13 min – yes.. to decode you need to know the machines settings.. the germans switch settings everyday at midnight..we receive message at 6am which gives you 18 hrs everyday to crack the code.. before it changes and you start again
hugh alexander to run the unit.. won britain’s national chess championship twice
15 min – a: it was a simple game.. messages floating thru the air.. anyone could intercept.. the trick was that they were encrypted
159 million million million possible enigma settings.. all we had to do was try each one
but if we had 10 men checking one setting a minute for 24 hrs everyday 7 days week.. would take.. 20 million years.. to stop the coming attack we’d have check 20 m yrs worth of settings in 20 min
18 min – a: i’m designing a message that will allow us to break every message every day instantly
20 min – 1951 manchester – detective: why would a maths prof have his military records classified
22 min – a: enigma is an extremely well designed machine.. our problem is that we are only trying to use men to defeat it.. what if only a machine can defeat another machine
22 min – guy who hired turing: you’re not at uni any longer.. you’re a very small cog in a large system (when turing is asking for 100 000 lbs to build machine which hugh said no to).. and you will do as your commanding officer (hugh) instructs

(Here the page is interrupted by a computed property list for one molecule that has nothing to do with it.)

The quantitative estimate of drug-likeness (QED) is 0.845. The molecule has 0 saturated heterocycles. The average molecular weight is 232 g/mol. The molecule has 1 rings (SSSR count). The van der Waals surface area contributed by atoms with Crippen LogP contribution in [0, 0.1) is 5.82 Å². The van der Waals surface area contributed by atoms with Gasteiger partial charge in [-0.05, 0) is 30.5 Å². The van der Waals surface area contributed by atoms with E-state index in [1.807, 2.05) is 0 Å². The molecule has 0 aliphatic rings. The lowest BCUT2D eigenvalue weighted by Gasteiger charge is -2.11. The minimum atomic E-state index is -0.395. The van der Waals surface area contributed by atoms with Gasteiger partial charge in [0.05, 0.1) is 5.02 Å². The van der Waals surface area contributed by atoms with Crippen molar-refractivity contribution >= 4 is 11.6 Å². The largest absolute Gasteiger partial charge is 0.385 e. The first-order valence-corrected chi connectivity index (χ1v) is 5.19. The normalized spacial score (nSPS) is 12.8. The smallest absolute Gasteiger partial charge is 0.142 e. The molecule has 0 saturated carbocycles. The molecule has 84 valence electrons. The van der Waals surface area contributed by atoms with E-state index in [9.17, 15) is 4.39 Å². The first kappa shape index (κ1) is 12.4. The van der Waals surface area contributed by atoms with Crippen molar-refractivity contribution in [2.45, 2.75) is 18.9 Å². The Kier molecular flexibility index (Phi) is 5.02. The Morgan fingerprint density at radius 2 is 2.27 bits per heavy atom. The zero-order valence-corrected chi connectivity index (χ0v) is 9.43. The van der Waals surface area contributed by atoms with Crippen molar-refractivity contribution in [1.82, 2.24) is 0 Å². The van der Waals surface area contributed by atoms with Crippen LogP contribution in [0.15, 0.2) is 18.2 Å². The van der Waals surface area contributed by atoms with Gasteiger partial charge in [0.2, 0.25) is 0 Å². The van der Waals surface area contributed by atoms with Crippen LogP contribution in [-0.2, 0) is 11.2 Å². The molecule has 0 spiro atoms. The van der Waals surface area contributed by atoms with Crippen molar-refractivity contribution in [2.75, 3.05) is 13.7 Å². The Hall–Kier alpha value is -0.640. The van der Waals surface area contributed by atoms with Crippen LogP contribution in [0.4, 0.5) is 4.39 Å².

so many misunderstandings between turing and others.. he’s like code himself.. taking everything literally and ignoring all distractions.. et al
now kind of wishing i would have read clive‘s coders when it first came out.. 10th on ebook wait list now
a: asks who his commanding officer is..
responds: winston churchill.. so a writes churchill a letter and puts alan in charge and he fires two of the guys
hugh: this is inhumane.. even for you
another guy in charge: popular in school were you?
24 min – 1928 – sherbone (boarding) school.. a: the problem began with carrots and peas.. mustn’t touch.. boys making fun of him and then.. boxing him in under the floor